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Governance Risk & Compliance (GRC): People, Skills & Competencies

People, Skills & Competencies in Governance, Risk & Compliance

What direction is being given regarding people, skills and competencies?

All business objectives have a dependency on people, no matter how clever we are with the technology.

Do we have the skills and competencies that we need to perform each role and achieve business objectives? It’s normal to have gaps but these should be identified as risks, with clear decisions over priority, which risks will be accepted, which ones we will try to mitigate and how this will be managed.

We need two data sets to carry out the risk assessment, so we can compare the ‘skills we have’ with the ‘skills we need’.

Many organizations are required to achieve and maintain compliance with International standards. What do the Auditors expect to see? What do we need to show them when it comes to skills and competencies?

Whether you are aligning to, or being audited against, any International standards, most are built on the principles of the ISO9001 quality management standard. Even if you’re not trying for certification, these principles represent accepted good practice, and will help protect your organization. The quality management system describes how you operate your business, covering all processes of the organization. These principles are reflected in other standards covering specific disciplines. To consider capabilities, you need to assess what they currently are – whether they are internal or external capabilities, resources or people.

Role Profiles and Job Descriptions, and any other requirement, whether that’s projects, sprints or tasks, have to describe the required competence. Therefore the knowledge and the skills, including education, training and experience. Individuals have to be assessed, to determine the current competencies – a skills profile for each person, so that you can compare with the required competencies and see any gaps. Development Action Plans are required, stating the required competence, and evaluating the effectiveness of the action.

Auditors will expect to see some documentation to support this – skill profiles for each person, role profiles / job descriptions, plus development action plans, as well as certificates and other evidence.

Qualification isn’t just theoretical knowledge – it has to include the application of the Knowledge and Skills, with suitable experience as well as Education and Training. It is not enough to have a list of technologies or training certificates. We need to recognize ‘knowledge’, but also move beyond it to capture ‘Skill Proficiency’ and ‘Professional Competency’ – what we do, not just what we know.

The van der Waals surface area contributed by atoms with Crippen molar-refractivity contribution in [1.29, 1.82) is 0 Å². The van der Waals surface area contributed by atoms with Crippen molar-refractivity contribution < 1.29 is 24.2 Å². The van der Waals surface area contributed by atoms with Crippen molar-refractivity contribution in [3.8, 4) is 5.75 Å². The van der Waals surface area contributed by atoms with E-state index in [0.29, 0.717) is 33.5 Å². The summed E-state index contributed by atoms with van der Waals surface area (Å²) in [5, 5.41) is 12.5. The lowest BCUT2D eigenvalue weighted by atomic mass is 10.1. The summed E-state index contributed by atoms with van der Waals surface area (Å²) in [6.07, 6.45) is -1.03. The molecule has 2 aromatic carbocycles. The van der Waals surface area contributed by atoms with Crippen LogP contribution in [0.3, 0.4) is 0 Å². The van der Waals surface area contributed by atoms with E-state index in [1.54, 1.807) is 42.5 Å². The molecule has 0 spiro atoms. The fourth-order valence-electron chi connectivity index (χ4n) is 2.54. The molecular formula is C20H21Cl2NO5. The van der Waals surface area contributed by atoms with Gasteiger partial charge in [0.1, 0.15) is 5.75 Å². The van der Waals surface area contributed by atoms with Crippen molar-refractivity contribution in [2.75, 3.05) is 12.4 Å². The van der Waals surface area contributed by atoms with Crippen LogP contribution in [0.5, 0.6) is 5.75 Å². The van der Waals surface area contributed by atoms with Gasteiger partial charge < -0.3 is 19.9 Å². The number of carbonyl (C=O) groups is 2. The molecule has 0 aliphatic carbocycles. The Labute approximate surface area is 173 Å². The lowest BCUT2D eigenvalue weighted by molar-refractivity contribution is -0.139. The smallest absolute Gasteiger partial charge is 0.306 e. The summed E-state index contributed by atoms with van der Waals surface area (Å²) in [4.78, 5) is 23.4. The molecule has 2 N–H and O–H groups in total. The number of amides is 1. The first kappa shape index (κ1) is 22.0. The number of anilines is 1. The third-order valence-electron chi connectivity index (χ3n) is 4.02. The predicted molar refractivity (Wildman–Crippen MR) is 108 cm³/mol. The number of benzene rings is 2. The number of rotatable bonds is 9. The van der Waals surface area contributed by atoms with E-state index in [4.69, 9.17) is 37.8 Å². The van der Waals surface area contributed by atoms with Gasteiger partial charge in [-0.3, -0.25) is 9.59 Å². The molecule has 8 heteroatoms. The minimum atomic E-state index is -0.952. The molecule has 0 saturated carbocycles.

A Common Language and agreed set of definitions for skills and competencies is vital, so everyone understands clearly, and consistency is there for identifying each skill and competency.

What skills do we have now? Would an auditor accept that you don’t know which services you provide and what assets you have? Your people and their skills and competencies are critical assets to success. You must document which skills you need, and keep it up to date as your skills change. With these two sets of data, ‘what you have’ and ‘what you need’, gap analysis can be performed, decisions can be made and prioritized, and reflected in development action plans – at individual level, team, department, and whole organization.

Accurate skills data is needed to support informed decision making. So you need to know ‘what skills you have’ and ‘what skills you need’, and compare them to make decisions on whether you: build skills in your existing resources; whether you mobilize skills that perhaps are within your organization, but perhaps not in the right place; whether you need to buy them in through recruitment; or whether you borrow them from third-party suppliers, vendors, service providers, or contractors or contingent workers.

Level 4 is the minimum level organizations should aim for to meet these governance, risk and compliance needs. You need to know the skills you have, the skills you need, identify the gaps and the risks that you have, make some decisions, and be shown to be taking action. The path to getting to the required level of maturity, is often shorter and easier than many people think. There’s support available to do the heavy lifting, lots of automation, job/role templates.

We need to get the message across to people that are going to be involved, on why we’re assessing their skills, and what we’re going to do with that data. Build skill profiles for each person, and therefore a skills inventory for the organization. We can have a level of review, approval, and independent assessment – all of those things as well. We need to define the skill requirements, we need to do the analysis, and then make some decisions, and put some actions into place. This can be achieved in less than two months with most organizations.

A great place to start for any organization, is to invest the 10 to 15 minutes it’s going to take to carry out a quick Digital Skills Management Maturity assessment – so you know where your organization is on the maturity scale. The report that you get also gives you some comparison, some other data and advice and guidance on how to get from where you are now to where you need to be. The document can be great in supporting your internal business case, but it’s also evidence for the auditor that you’re taking this area seriously, and that you’ve started taking some action.